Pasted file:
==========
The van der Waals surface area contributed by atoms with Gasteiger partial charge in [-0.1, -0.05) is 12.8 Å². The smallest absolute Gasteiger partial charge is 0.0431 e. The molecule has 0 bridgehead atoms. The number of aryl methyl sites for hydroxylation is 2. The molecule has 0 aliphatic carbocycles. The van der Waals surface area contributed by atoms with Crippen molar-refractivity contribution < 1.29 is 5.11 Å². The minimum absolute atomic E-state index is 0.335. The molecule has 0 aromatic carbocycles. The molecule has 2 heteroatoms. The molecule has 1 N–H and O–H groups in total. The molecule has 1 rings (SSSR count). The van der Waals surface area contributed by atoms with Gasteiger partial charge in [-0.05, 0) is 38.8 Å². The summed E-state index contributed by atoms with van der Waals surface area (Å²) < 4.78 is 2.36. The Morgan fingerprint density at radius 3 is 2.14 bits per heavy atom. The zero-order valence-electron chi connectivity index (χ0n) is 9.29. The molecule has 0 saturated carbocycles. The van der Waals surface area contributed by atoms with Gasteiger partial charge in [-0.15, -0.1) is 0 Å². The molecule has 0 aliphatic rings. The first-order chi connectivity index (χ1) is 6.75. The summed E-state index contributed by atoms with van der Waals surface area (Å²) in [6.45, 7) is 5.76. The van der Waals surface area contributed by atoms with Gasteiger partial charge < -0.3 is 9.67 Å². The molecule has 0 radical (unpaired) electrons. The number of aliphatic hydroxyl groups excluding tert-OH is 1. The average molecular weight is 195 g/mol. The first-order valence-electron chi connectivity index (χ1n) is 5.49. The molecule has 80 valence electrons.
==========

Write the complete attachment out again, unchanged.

The van der Waals surface area contributed by atoms with Gasteiger partial charge in [-0.1, -0.05) is 12.8 Å². The smallest absolute Gasteiger partial charge is 0.0431 e. The molecule has 0 bridgehead atoms. The number of aryl methyl sites for hydroxylation is 2. The molecule has 0 aliphatic carbocycles. The van der Waals surface area contributed by atoms with Crippen molar-refractivity contribution < 1.29 is 5.11 Å². The minimum absolute atomic E-state index is 0.335. The molecule has 0 aromatic carbocycles. The molecule has 2 heteroatoms. The molecule has 1 N–H and O–H groups in total. The molecule has 1 rings (SSSR count). The van der Waals surface area contributed by atoms with Gasteiger partial charge in [-0.05, 0) is 38.8 Å². The summed E-state index contributed by atoms with van der Waals surface area (Å²) < 4.78 is 2.36. The Morgan fingerprint density at radius 3 is 2.14 bits per heavy atom. The zero-order valence-electron chi connectivity index (χ0n) is 9.29. The molecule has 0 saturated carbocycles. The van der Waals surface area contributed by atoms with Gasteiger partial charge in [-0.15, -0.1) is 0 Å². The molecule has 0 aliphatic rings. The first-order chi connectivity index (χ1) is 6.75. The summed E-state index contributed by atoms with van der Waals surface area (Å²) in [6.45, 7) is 5.76. The van der Waals surface area contributed by atoms with Gasteiger partial charge < -0.3 is 9.67 Å². The molecule has 0 radical (unpaired) electrons. The number of aliphatic hydroxyl groups excluding tert-OH is 1. The average molecular weight is 195 g/mol. The first-order valence-electron chi connectivity index (χ1n) is 5.49. The molecule has 80 valence electrons.